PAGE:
Coping with Change

Many of my colleagues, clients and associates have noted that their clients’ buying habits have completely changed.

Business events groups used to make their bookings a year or more in advance and buy all the services through their local destination management company (DMC). However, clients now seem comfortable with waiting until the last minute to make their bookings, hoping to get the best deals to be had. They also contact suppliers directly, cutting out the services of DMCs.

How can a business cope with these trends? Here are a few ideas:

Know thyself. Price is a key factor in our industry. Be clear about your value . Give clients a good reason for doing business with you, such as service, the know-how, convenience, local expertise, etc.

Understand the marketplace. Clients are super price-sensitive. A client can be lost simply because the “wrong” hotel was proposed at the wrong budget price.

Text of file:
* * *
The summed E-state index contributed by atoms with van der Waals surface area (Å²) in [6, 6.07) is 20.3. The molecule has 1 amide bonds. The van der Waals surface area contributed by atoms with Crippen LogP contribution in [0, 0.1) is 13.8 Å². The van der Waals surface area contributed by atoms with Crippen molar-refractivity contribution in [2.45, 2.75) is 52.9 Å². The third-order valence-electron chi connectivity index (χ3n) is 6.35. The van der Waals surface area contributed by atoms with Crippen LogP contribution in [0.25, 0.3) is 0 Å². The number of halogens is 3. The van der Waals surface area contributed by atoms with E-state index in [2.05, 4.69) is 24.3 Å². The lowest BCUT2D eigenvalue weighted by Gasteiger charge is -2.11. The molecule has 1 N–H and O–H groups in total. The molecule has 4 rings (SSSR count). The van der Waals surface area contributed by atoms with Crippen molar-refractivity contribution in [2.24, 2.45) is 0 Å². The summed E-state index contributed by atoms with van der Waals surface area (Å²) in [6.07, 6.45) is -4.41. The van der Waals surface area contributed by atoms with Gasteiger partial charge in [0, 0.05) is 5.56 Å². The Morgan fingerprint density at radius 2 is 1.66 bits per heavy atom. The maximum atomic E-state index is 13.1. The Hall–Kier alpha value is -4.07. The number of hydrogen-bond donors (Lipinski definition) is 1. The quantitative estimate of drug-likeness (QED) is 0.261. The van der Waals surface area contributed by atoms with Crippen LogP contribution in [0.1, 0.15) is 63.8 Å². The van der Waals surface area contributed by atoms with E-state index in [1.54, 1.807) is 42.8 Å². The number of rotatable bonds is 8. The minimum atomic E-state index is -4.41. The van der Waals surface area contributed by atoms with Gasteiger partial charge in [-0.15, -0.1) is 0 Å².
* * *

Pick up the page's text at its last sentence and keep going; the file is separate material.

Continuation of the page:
Offer value. Your customers are contacting your competition as well. Does your business offer more value? How do you demonstrate your value in your day-to-day dealings with your client? Do you actively follow up each proposal? You will be surprised how much clients appreciate receiving a personal follow-up call to discuss the programme they received from you. Often this personal touch generates business.

Build and maintain positive business relationships. Positive relationships are basic to every business. For your business to grow, it must continually expand and improve its network of relationships and the quality of those relationships with both suppliers and clients. Without positive relationships, your business may not grow.

More and more clients are contacting suppliers to obtain prices. While we cannot prevent clients from “going direct”, ensuring you maintain an open and honest relationship both with your clients and suppliers will show integrity and professionalism.

A final word of caution. Before you change your business model by reacting to the whims of an ever-changing market place, consider how your actions and tactics fit with your company. If changing tactics and price fits your business or your promise to your client, go for it.


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